The next bit of code should be quite familiar by now. We instantiate a PointToPointHelper and set the associated default Attributes so that we create a five megabit per second transmitter on devices created using the helper and a two millisecond delay on channels created by the helper.

PointToPointHelper pointToPoint;
pointToPoint.SetDeviceAttribute ("DataRate", StringValue ("5Mbps"));
pointToPoint.SetChannelAttribute ("Delay", StringValue ("2ms"));

NetDeviceContainer p2pDevices;
p2pDevices = pointToPoint.Install (p2pNodes);

We then instantiate a NetDeviceContainer to keep track of the point-to-point net devices and we Install devices on the point-to-point nodes.

We mentioned above that you were going to see a helper for CSMA devices and channels, and the next lines introduce them. The CsmaHelper works just like a PointToPointHelper, but it creates and connects CSMA devices and channels. In the case of a CSMA device and channel pair, notice that the data rate is specified by a channel Attribute instead of a device Attribute. This is because a real CSMA network does not allow one to mix, for example, 10Base-T and 100Base-T devices on a given channel. We first set the data rate to 100 megabits per second, and then set the speed-of-light delay of the channel to 6560 nano-seconds (arbitrarily chosen as 1 nanosecond per foot over a 2000 meter segment). Notice that you can set an Attribute using its native data type.

CsmaHelper csma;
csma.SetChannelAttribute ("DataRate", StringValue ("100Mbps"));
csma.SetChannelAttribute ("Delay", TimeValue (NanoSeconds (6560)));

NetDeviceContainer csmaDevices;
csmaDevices = csma.Install (csmaNodes);

Just as we created a NetDeviceContainer to hold the devices created by the PointToPointHelper we create a NetDeviceContainer to hold the devices created by our CsmaHelper. We call the Install method of the CsmaHelper to install the devices into the nodes of the csmaNodes NodeContainer.

We now have our nodes, devices and channels created, but we have no protocol stacks present. Just as in the first.cc script, we will use the InternetStackHelper to install these stacks.

InternetStackHelper stack;
stack.Install (p2pNodes.Get (0));
stack.Install (csmaNodes);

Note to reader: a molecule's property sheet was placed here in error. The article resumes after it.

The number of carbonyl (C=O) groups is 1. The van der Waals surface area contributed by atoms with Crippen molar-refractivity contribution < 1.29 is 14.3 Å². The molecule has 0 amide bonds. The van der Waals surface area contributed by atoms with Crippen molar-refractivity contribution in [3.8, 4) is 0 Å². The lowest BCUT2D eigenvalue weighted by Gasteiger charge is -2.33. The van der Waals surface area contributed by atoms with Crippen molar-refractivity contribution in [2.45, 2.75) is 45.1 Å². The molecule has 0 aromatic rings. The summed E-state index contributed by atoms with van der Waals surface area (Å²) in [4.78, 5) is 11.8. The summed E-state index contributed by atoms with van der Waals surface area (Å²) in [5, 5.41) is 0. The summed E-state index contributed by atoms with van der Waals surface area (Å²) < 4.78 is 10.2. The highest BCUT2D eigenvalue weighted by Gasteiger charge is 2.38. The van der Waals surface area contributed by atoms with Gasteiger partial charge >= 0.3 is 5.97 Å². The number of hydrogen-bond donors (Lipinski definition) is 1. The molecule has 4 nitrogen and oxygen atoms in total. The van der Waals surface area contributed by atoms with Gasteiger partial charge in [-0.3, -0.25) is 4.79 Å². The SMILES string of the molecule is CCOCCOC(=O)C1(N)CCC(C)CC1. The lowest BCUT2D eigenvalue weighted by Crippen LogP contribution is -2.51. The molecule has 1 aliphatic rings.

Recall that we took one of the nodes from the p2pNodes container and added it to the csmaNodes container. Thus we only need to install the stacks on the remaining p2pNodes node, and all of the nodes in the csmaNodes container to cover all of the nodes in the simulation.

Just as in the first.cc example script, we are going to use the Ipv4AddressHelper to assign IP addresses to our device interfaces. First we use the network 10.1.1.0 to create the two addresses needed for our two point-to-point devices.

Ipv4AddressHelper address;
address.SetBase ("10.1.1.0", "255.255.255.0");
Ipv4InterfaceContainer p2pInterfaces;
p2pInterfaces = address.Assign (p2pDevices);

Recall that we save the created interfaces in a container to make it easy to pull out addressing information later for use in setting up the applications.

We now need to assign IP addresses to our CSMA device interfaces. The operation works just as it did for the point-to-point case, except we now are performing the operation on a container that has a variable number of CSMA devices — remember we made the number of CSMA devices changeable by command line argument. The CSMA devices will be associated with IP addresses from network number 10.1.2.0 in this case, as seen below.

address.SetBase ("10.1.2.0", "255.255.255.0");
Ipv4InterfaceContainer csmaInterfaces;
csmaInterfaces = address.Assign (csmaDevices);

Now we have a topology built, but we need applications. This section is going to be fundamentally similar to the applications section of first.cc but we are going to instantiate the server on one of the nodes that has a CSMA device and the client on the node having only a point-to-point device.

First, we set up the echo server. We create a UdpEchoServerHelper and provide a required Attribute value to the constructor which is the server port number. Recall that this port can be changed later using the SetAttribute method if desired, but we require it to be provided to the constructor.

UdpEchoServerHelper echoServer (9);

ApplicationContainer serverApps = echoServer.Install (csmaNodes.Get (nCsma));
serverApps.Start (Seconds (1.0));
serverApps.Stop (Seconds (10.0));

Recall that the csmaNodes NodeContainer contains one of the nodes created for the point-to-point network and nCsma “extra” nodes. What we want to get at is the last of the “extra” nodes. The zeroth entry of the csmaNodes container will be the point-to-point node. The easy way to think of this, then, is if we create one “extra” CSMA node, then it will be at index one of the csmaNodes container. By induction, if we create nCsma “extra” nodes the last one will be at index nCsma. You see this exhibited in the Get of the first line of code.

The client application is set up exactly as we did in the first.cc example script. Again, we provide required Attributes to the UdpEchoClientHelper in the constructor (in this case the remote address and port). We tell the client to send packets to the server we just installed on the last of the “extra” CSMA nodes. We install the client on the leftmost point-to-point node seen in the topology illustration.